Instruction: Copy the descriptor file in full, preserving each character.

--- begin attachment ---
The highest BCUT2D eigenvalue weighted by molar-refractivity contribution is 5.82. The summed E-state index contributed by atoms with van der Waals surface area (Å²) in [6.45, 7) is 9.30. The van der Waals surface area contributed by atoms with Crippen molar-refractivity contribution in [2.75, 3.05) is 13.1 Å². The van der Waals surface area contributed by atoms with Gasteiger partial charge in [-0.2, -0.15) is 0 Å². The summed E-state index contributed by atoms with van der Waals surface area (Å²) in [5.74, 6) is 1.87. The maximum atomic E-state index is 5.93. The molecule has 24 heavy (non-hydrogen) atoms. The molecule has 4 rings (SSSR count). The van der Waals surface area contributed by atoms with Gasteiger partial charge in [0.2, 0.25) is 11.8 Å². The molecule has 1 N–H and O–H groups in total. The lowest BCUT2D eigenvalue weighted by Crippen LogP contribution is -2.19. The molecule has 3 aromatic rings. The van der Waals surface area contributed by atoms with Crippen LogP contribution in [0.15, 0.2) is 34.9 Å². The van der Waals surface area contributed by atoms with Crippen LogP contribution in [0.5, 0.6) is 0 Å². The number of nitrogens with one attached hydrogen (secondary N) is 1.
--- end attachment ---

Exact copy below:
The highest BCUT2D eigenvalue weighted by molar-refractivity contribution is 5.82. The summed E-state index contributed by atoms with van der Waals surface area (Å²) in [6.45, 7) is 9.30. The van der Waals surface area contributed by atoms with Crippen molar-refractivity contribution in [2.75, 3.05) is 13.1 Å². The van der Waals surface area contributed by atoms with Gasteiger partial charge in [-0.2, -0.15) is 0 Å². The summed E-state index contributed by atoms with van der Waals surface area (Å²) in [5.74, 6) is 1.87. The maximum atomic E-state index is 5.93. The molecule has 24 heavy (non-hydrogen) atoms. The molecule has 4 rings (SSSR count). The van der Waals surface area contributed by atoms with Gasteiger partial charge in [0.2, 0.25) is 11.8 Å². The molecule has 1 N–H and O–H groups in total. The lowest BCUT2D eigenvalue weighted by Crippen LogP contribution is -2.19. The molecule has 3 aromatic rings. The van der Waals surface area contributed by atoms with Crippen LogP contribution in [0.15, 0.2) is 34.9 Å². The van der Waals surface area contributed by atoms with Crippen LogP contribution in [0.5, 0.6) is 0 Å². The number of nitrogens with one attached hydrogen (secondary N) is 1.